Saturday, May 4, 2013

The Most Important Section of the Gospel

I am in the great state of Texas and have been for the last week.  I really love it down here.  I find the people incredibly friendly and always have time to stop and chat.  I am the kind of person who starts up a conversation with anyone almost to see how the other person will react.  I guess I am sort of judging the various people I meet to see how they might handle the unknown.  I don't know I don't do these things deliberately.  As I am someone who enjoys - even reveres - the process of becoming I like finding out what people are made of, what makes people tick.  It never ceases to amaze me. 

So it is that I have been spending my time rediscovering this alien culture where everyone seems a lot be a whole lot friendlier.  It's been a while since I've been away from home.  You kind get in touch with yourself when you are away from the wife and kids.  It's strange how what we do in life takes the place of who we are.  It silently creeps up on you.  Before you know it, you become someone elses.  Maybe that's a good thing.  I just saying, it's strange to see how far we can get from who we really are. 

In any event, one thing that never quite leaves me is my interest in philosophy and religion.  I don't know where this comes from.  I was recently asked by a major television celebrity - what drew you to this field?  I really don't know.  I remember one of my high school American history teachers couldn't believe that I was reading Nietzsche in my senior year.  I didn't see what the big deal was.  My father was always into books.  I associated with manhood I guess. A man is what he knows not what he has, is a fundamental belief I inherited.  Of course my Dad wasn't rich.  I guess if he was a big business executive I would have inherited other values. 

But this brings up a fundamental question - was my Dad not wealthy because of choice or was it determined by his personality?  I have never believed in freedom of will so I would have to say the latter.  Of course when people here that someone denies free will they get this crazy look.  Of course we have contol of our destinies; we are the choices we've made.  The fact that everyone thinks this only reinforces my original suspicion. 

For surely if people had the ability to choose what they wanted to believe there would be a variety of attitudes toward the existence of free will.  Instead everyone comes down on the side of personal choice.  Why is that?  It's simple.  Everyone is an egoist and the doctrine of free will is unbridled egoism. 

The point then is that when I look back at my father I can't help get the sense that his social standing in life was determined by his personality.  He was frugal and because of his frugality he amassed a comfortable retirement income.  But if he had another disposition - one like my own - he would have spent every cent he had and then some.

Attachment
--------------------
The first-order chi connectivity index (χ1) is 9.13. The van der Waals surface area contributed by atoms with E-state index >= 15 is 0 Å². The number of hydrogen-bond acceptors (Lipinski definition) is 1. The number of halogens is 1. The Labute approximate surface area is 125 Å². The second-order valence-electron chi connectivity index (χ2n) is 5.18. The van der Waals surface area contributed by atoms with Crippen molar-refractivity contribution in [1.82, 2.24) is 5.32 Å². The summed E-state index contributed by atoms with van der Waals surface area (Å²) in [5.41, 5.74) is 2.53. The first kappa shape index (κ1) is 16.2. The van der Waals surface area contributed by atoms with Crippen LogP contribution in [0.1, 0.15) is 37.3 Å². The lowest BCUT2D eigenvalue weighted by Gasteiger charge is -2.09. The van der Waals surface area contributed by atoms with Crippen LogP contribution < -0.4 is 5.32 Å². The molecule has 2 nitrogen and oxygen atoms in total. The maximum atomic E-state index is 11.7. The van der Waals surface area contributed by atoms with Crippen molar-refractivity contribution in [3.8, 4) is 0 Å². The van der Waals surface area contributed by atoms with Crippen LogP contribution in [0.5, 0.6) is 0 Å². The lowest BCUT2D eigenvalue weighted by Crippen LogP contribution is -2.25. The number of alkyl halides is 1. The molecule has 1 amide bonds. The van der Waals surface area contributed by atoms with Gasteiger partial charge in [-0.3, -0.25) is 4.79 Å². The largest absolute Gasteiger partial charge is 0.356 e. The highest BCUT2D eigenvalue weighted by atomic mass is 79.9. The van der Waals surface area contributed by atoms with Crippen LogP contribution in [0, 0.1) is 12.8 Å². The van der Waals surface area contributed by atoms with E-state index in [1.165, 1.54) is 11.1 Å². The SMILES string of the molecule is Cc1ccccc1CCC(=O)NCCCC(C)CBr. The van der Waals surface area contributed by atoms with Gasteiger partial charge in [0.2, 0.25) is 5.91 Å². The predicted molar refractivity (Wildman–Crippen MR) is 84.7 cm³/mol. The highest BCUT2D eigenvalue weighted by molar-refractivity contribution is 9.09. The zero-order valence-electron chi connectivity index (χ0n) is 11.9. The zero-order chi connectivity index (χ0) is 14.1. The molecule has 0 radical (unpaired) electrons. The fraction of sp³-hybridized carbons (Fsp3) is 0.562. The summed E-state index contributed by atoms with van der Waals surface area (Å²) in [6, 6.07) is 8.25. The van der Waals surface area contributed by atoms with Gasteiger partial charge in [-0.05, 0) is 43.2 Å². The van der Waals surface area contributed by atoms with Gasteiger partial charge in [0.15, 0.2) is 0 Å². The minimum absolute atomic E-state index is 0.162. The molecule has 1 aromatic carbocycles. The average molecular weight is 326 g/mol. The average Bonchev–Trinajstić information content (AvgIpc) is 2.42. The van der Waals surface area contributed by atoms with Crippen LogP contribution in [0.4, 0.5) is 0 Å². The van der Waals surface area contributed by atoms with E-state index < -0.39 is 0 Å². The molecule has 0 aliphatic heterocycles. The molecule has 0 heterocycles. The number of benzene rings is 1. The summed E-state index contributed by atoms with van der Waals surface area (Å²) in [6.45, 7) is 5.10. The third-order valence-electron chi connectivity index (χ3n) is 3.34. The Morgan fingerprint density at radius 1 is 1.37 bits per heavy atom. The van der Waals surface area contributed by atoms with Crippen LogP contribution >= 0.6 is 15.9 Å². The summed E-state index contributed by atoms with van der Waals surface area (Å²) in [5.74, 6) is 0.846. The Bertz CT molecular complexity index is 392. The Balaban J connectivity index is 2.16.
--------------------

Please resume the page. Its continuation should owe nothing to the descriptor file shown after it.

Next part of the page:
It can be argued of course that people who spend every cent they have are 'addicted' to vice and my father was excercising his 'choice' to save money.  But these impulses are determined by personality times rather than the other way around.  All of which brings me to the topic of this thread - the most important section of the gospel - namely the Question of the Rich Man. 

The point of the narrative clearly is that the rich man clearly says that he has observed all of the commandments and presumably - according to the understanding of the original author of the gospel - has become rich and just.  Yet the question he asks - how do I attain eternal life? - leads to a most surprising answer, if you want to be perfect sell everything you own.  Clement's Alexandrian tradition interprets this as meaning - give up your life, give up what you are, in other words - die and come back alive again as god. 

Who can't help but interpret this as a philosophical principle?  In other words, all we are has been determined from birth according to the pattern of the original creation according to the flesh.  The only way to wipe this clean is by wiping the slate clean and starting all over again - a new creation.  But not a 'new creation' according to the empty rituals of a morbid church tradition but one which is akin to dropping acid or some such psychedelic drug. 

You really can rebuild your nature according to perfection.  You don't have to be trapped in the fate determined for you since birth.  I think this is the original Christian message.  It is of course one which has subsequently been 'corrected' and expunged from the surviving tradition.  But the symbolism is still there if you look hard enough for it. 

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Stephan Huller's Observations by Stephan Huller
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